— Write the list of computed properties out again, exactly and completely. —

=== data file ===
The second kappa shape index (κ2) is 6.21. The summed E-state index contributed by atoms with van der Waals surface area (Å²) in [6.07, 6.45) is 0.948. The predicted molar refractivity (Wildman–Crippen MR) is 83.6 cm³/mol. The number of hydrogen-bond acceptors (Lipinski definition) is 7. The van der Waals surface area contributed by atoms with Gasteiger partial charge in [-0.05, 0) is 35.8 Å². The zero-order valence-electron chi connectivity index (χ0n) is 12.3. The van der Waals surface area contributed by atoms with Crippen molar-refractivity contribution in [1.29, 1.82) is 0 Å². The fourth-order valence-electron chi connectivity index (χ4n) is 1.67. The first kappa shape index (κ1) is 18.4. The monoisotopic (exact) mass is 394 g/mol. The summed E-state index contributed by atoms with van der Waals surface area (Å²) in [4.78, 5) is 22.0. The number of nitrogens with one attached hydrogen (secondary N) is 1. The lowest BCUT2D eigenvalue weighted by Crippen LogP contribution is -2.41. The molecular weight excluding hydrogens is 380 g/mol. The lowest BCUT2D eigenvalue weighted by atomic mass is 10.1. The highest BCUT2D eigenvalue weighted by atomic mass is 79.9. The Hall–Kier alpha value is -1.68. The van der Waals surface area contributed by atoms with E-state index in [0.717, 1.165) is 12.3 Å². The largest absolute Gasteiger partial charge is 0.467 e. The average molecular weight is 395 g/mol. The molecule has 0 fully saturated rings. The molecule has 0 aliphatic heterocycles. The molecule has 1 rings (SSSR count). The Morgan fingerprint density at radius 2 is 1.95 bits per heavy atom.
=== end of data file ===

The second kappa shape index (κ2) is 6.21. The summed E-state index contributed by atoms with van der Waals surface area (Å²) in [6.07, 6.45) is 0.948. The predicted molar refractivity (Wildman–Crippen MR) is 83.6 cm³/mol. The number of hydrogen-bond acceptors (Lipinski definition) is 7. The van der Waals surface area contributed by atoms with Gasteiger partial charge in [-0.05, 0) is 35.8 Å². The zero-order valence-electron chi connectivity index (χ0n) is 12.3. The van der Waals surface area contributed by atoms with Crippen molar-refractivity contribution in [1.29, 1.82) is 0 Å². The fourth-order valence-electron chi connectivity index (χ4n) is 1.67. The first kappa shape index (κ1) is 18.4. The monoisotopic (exact) mass is 394 g/mol. The summed E-state index contributed by atoms with van der Waals surface area (Å²) in [4.78, 5) is 22.0. The number of nitrogens with one attached hydrogen (secondary N) is 1. The lowest BCUT2D eigenvalue weighted by Crippen LogP contribution is -2.41. The molecular weight excluding hydrogens is 380 g/mol. The lowest BCUT2D eigenvalue weighted by atomic mass is 10.1. The highest BCUT2D eigenvalue weighted by atomic mass is 79.9. The Hall–Kier alpha value is -1.68. The van der Waals surface area contributed by atoms with E-state index in [0.717, 1.165) is 12.3 Å². The largest absolute Gasteiger partial charge is 0.467 e. The average molecular weight is 395 g/mol. The molecule has 0 fully saturated rings. The molecule has 0 aliphatic heterocycles. The molecule has 1 rings (SSSR count). The Morgan fingerprint density at radius 2 is 1.95 bits per heavy atom.